How To Know If You’ve Succeeded

Test on the young, old … and drunk.

The very young and the very old are even more sensitive to cognitive overhead, as their brains aren’t accustomed to the sort of logical leaps our products sometimes require. Grandparents and children make great cognitive overhead detectors.

When you can’t find old or young people, drunk people are a good approximation. In fact, while building Bump 3.0, we took teams of designers and engineers to bars in San Francisco and Palo Alto and watched people use Bump, tweaking the product to accommodate.

Ask your users/customers to repeat what your product does and how it works.

Let people use your product, and then ask them to tell you what it does. They’ll think you are crazy for not knowing already, but what you hear can point to cognitive hurdles you’ve missed. One technique that scales that we use at Bump is to show a one question survey to a small fraction of users inside the app right after they are done bumping, asking “What is Bump for?” or “How do you use Bump?” The answers help us eliminate cognitive hurdles that remain.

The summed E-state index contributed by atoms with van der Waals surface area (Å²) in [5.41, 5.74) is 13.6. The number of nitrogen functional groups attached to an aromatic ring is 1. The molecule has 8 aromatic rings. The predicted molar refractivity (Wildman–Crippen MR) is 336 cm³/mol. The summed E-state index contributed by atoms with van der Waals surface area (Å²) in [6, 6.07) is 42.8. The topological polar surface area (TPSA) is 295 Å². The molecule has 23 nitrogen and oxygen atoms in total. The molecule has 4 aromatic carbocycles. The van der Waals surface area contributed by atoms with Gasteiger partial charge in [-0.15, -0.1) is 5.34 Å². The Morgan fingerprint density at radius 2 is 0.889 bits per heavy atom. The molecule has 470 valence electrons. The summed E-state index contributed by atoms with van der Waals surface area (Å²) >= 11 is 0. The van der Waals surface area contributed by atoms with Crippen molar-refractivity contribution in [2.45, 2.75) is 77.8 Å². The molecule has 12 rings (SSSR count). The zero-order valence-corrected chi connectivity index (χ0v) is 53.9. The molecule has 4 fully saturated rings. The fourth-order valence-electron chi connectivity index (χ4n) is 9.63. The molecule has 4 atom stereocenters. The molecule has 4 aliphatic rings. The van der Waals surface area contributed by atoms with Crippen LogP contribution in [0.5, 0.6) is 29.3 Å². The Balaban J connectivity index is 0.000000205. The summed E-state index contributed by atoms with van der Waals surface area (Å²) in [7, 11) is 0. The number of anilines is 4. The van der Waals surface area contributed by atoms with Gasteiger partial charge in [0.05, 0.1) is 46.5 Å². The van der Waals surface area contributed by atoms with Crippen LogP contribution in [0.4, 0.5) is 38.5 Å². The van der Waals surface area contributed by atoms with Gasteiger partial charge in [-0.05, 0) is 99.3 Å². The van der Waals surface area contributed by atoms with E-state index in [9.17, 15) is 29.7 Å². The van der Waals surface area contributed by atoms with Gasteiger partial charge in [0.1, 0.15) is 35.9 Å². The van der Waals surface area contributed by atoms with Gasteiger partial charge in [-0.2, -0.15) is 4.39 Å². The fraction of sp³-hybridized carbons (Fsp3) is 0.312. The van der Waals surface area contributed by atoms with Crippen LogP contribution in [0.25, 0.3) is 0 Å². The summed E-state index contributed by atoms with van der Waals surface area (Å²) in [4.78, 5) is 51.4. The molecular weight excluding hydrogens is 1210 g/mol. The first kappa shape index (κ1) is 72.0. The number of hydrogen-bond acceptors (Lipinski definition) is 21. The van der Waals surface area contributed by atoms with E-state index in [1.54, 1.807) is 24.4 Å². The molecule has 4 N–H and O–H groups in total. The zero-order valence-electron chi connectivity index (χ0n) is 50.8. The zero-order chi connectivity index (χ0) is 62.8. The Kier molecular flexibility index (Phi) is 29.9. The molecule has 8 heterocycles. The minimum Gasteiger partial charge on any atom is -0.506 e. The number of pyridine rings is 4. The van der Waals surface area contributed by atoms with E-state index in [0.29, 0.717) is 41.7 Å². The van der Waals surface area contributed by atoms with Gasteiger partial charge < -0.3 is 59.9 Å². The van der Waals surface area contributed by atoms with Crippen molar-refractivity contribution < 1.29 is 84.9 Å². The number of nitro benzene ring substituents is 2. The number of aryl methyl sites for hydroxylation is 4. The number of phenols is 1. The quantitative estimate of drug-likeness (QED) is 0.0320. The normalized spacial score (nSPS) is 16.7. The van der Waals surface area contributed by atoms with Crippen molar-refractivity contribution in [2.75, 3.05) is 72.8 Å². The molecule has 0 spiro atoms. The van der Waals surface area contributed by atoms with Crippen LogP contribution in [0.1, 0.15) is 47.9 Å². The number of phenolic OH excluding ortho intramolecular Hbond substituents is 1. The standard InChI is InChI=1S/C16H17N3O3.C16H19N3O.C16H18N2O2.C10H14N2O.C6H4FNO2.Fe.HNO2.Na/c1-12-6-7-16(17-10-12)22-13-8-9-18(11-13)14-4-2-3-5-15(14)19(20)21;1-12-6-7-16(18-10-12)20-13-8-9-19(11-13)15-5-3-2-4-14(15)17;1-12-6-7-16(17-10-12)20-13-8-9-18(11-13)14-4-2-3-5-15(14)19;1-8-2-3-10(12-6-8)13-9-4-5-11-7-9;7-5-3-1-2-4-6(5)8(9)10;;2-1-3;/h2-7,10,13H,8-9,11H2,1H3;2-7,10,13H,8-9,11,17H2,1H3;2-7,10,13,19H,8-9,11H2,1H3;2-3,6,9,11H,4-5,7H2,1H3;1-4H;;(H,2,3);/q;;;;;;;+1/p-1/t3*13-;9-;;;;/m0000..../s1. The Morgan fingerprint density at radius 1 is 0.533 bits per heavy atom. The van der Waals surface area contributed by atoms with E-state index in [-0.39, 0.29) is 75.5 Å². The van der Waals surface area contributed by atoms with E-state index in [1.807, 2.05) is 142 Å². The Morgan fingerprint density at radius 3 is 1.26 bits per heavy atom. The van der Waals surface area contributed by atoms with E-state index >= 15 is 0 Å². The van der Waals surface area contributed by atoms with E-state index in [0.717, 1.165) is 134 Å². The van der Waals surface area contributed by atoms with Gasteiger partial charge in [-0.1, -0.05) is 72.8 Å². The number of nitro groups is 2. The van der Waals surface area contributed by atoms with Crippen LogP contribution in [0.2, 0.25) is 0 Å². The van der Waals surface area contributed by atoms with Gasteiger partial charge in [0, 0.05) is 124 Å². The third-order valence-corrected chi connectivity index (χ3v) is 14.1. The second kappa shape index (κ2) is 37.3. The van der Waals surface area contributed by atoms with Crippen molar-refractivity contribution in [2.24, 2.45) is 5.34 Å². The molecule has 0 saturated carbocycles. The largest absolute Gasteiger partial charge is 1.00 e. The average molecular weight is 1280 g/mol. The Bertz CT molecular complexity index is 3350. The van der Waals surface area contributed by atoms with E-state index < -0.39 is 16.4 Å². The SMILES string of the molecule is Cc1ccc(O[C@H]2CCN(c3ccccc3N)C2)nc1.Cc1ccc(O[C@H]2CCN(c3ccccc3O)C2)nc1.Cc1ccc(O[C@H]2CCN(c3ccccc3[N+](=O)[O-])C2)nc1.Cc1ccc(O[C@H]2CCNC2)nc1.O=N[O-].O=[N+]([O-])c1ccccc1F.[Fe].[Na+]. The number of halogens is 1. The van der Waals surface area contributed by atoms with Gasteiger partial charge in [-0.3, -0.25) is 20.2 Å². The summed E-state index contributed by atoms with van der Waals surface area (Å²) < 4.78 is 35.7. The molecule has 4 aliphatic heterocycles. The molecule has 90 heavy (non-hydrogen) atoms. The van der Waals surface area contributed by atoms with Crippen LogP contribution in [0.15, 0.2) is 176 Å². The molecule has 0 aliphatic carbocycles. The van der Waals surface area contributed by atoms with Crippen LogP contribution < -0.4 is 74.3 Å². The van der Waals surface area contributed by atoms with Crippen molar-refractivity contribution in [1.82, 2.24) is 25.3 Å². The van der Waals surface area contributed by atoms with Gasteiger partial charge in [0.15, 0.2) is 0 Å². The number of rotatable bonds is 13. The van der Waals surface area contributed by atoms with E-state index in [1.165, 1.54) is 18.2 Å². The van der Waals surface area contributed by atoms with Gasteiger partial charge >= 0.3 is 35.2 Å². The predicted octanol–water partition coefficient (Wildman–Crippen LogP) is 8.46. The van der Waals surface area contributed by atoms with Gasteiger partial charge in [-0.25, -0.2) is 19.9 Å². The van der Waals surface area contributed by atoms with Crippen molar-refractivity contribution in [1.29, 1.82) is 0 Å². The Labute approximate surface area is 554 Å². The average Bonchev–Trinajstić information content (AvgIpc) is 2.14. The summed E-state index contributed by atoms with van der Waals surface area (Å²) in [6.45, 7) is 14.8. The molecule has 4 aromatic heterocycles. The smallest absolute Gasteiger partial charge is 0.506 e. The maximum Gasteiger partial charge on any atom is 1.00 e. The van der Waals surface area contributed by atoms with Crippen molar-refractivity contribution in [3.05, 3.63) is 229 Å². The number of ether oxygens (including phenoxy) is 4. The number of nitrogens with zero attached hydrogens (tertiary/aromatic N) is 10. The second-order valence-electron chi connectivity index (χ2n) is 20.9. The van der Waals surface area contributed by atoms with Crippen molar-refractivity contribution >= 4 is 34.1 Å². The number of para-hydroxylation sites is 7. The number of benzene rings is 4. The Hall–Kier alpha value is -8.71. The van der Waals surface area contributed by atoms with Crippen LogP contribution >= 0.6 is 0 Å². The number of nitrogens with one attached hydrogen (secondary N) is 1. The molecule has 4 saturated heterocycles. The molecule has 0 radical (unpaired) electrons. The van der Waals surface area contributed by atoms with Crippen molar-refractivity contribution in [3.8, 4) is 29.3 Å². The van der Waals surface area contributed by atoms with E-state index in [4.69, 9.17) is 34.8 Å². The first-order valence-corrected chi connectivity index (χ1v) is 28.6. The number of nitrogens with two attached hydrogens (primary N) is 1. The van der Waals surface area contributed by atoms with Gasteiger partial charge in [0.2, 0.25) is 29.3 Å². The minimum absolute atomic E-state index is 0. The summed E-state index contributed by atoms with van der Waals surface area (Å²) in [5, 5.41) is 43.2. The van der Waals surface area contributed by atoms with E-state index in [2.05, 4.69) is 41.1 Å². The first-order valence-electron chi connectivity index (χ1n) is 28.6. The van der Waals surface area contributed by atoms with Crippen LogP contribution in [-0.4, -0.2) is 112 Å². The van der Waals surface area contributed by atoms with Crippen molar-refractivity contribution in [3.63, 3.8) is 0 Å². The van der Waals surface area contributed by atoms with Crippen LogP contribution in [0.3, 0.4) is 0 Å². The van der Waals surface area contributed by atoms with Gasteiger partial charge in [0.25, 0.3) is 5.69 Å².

There’s never been a time when cognitive simplicity matters more. As the mobile wave continues over the next five years, the world will see arguably the most rapid deployment of any new technology in our history. Products that are truly mass market will need to simultaneously target the Silicon Valley early adopter and the kid riding on the back of a motor scooter in Thailand. Which products will win, and which will lose? My money is on those that focus on cognitive simplicity.